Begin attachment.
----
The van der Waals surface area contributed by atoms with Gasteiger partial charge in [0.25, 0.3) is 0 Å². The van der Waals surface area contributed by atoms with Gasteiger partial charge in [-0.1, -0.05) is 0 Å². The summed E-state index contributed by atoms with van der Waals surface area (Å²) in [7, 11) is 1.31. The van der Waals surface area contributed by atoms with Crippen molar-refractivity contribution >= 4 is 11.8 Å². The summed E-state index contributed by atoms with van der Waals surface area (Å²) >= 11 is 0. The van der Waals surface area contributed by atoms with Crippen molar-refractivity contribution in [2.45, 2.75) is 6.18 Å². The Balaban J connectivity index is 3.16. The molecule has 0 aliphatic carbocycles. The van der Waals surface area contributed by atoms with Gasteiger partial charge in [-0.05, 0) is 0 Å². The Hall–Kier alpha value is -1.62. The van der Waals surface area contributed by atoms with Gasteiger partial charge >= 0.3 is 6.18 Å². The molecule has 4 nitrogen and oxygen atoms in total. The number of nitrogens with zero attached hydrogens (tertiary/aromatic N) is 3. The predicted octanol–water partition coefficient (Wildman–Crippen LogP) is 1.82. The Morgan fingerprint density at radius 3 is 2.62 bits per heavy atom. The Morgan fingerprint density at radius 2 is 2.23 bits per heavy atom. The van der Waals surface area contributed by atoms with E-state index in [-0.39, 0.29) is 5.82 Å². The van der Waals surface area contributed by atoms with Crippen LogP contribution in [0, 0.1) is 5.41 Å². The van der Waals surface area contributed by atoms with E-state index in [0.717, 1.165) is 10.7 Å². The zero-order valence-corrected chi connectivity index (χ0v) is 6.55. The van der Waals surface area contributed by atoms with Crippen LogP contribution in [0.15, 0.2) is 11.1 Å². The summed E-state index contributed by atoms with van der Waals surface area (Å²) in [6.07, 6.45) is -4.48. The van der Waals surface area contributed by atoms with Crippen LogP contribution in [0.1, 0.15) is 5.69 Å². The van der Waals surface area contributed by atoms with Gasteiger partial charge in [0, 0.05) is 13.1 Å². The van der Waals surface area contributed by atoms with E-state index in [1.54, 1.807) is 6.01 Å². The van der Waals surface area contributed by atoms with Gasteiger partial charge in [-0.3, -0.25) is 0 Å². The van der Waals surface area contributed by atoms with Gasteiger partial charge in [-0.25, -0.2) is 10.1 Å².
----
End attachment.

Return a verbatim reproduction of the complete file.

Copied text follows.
The van der Waals surface area contributed by atoms with Gasteiger partial charge in [0.25, 0.3) is 0 Å². The van der Waals surface area contributed by atoms with Gasteiger partial charge in [-0.1, -0.05) is 0 Å². The summed E-state index contributed by atoms with van der Waals surface area (Å²) in [7, 11) is 1.31. The van der Waals surface area contributed by atoms with Crippen molar-refractivity contribution >= 4 is 11.8 Å². The summed E-state index contributed by atoms with van der Waals surface area (Å²) >= 11 is 0. The van der Waals surface area contributed by atoms with Crippen molar-refractivity contribution in [2.45, 2.75) is 6.18 Å². The Balaban J connectivity index is 3.16. The molecule has 0 aliphatic carbocycles. The van der Waals surface area contributed by atoms with Gasteiger partial charge in [-0.05, 0) is 0 Å². The Hall–Kier alpha value is -1.62. The van der Waals surface area contributed by atoms with Gasteiger partial charge >= 0.3 is 6.18 Å². The molecule has 4 nitrogen and oxygen atoms in total. The number of nitrogens with zero attached hydrogens (tertiary/aromatic N) is 3. The predicted octanol–water partition coefficient (Wildman–Crippen LogP) is 1.82. The Morgan fingerprint density at radius 3 is 2.62 bits per heavy atom. The Morgan fingerprint density at radius 2 is 2.23 bits per heavy atom. The van der Waals surface area contributed by atoms with E-state index in [-0.39, 0.29) is 5.82 Å². The van der Waals surface area contributed by atoms with Crippen LogP contribution in [0, 0.1) is 5.41 Å². The van der Waals surface area contributed by atoms with E-state index in [0.717, 1.165) is 10.7 Å². The zero-order valence-corrected chi connectivity index (χ0v) is 6.55. The van der Waals surface area contributed by atoms with Crippen LogP contribution in [0.15, 0.2) is 11.1 Å². The summed E-state index contributed by atoms with van der Waals surface area (Å²) in [6.07, 6.45) is -4.48. The van der Waals surface area contributed by atoms with Crippen LogP contribution in [0.1, 0.15) is 5.69 Å². The van der Waals surface area contributed by atoms with Gasteiger partial charge in [0, 0.05) is 13.1 Å². The van der Waals surface area contributed by atoms with E-state index in [1.54, 1.807) is 6.01 Å². The van der Waals surface area contributed by atoms with Gasteiger partial charge in [-0.3, -0.25) is 0 Å². The van der Waals surface area contributed by atoms with Gasteiger partial charge in [-0.25, -0.2) is 10.1 Å².